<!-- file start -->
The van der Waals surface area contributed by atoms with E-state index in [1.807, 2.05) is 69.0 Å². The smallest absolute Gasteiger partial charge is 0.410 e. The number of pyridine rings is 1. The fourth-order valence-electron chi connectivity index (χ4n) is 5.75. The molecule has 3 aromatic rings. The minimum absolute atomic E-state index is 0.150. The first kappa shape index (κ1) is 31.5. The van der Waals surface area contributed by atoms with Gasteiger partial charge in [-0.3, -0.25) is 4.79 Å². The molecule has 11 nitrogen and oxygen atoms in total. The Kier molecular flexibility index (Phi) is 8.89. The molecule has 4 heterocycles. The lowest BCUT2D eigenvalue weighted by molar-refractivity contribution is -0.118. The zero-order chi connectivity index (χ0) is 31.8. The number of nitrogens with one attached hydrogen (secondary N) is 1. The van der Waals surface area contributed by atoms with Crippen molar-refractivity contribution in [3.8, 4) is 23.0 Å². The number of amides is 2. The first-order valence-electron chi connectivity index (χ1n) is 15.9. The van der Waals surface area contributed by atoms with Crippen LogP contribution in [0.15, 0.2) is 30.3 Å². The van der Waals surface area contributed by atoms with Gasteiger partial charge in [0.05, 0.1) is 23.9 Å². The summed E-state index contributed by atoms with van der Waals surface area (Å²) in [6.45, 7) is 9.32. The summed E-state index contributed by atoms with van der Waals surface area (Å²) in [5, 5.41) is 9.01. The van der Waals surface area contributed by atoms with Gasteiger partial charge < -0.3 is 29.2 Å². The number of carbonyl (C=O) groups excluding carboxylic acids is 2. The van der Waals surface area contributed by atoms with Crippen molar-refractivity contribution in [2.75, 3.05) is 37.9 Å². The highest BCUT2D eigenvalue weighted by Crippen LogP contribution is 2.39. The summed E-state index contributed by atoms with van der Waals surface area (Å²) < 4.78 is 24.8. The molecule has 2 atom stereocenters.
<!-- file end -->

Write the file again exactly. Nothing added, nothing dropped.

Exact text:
The van der Waals surface area contributed by atoms with E-state index in [1.807, 2.05) is 69.0 Å². The smallest absolute Gasteiger partial charge is 0.410 e. The number of pyridine rings is 1. The fourth-order valence-electron chi connectivity index (χ4n) is 5.75. The molecule has 3 aromatic rings. The minimum absolute atomic E-state index is 0.150. The first kappa shape index (κ1) is 31.5. The van der Waals surface area contributed by atoms with Gasteiger partial charge in [-0.3, -0.25) is 4.79 Å². The molecule has 11 nitrogen and oxygen atoms in total. The Kier molecular flexibility index (Phi) is 8.89. The molecule has 4 heterocycles. The lowest BCUT2D eigenvalue weighted by molar-refractivity contribution is -0.118. The zero-order chi connectivity index (χ0) is 31.8. The number of nitrogens with one attached hydrogen (secondary N) is 1. The van der Waals surface area contributed by atoms with Crippen molar-refractivity contribution in [3.8, 4) is 23.0 Å². The number of amides is 2. The first-order valence-electron chi connectivity index (χ1n) is 15.9. The van der Waals surface area contributed by atoms with Crippen LogP contribution in [0.15, 0.2) is 30.3 Å². The van der Waals surface area contributed by atoms with Gasteiger partial charge in [0.05, 0.1) is 23.9 Å². The summed E-state index contributed by atoms with van der Waals surface area (Å²) in [6.45, 7) is 9.32. The summed E-state index contributed by atoms with van der Waals surface area (Å²) in [5, 5.41) is 9.01. The van der Waals surface area contributed by atoms with Gasteiger partial charge < -0.3 is 29.2 Å². The number of carbonyl (C=O) groups excluding carboxylic acids is 2. The van der Waals surface area contributed by atoms with Crippen molar-refractivity contribution in [2.75, 3.05) is 37.9 Å². The highest BCUT2D eigenvalue weighted by Crippen LogP contribution is 2.39. The summed E-state index contributed by atoms with van der Waals surface area (Å²) < 4.78 is 24.8. The molecule has 2 atom stereocenters.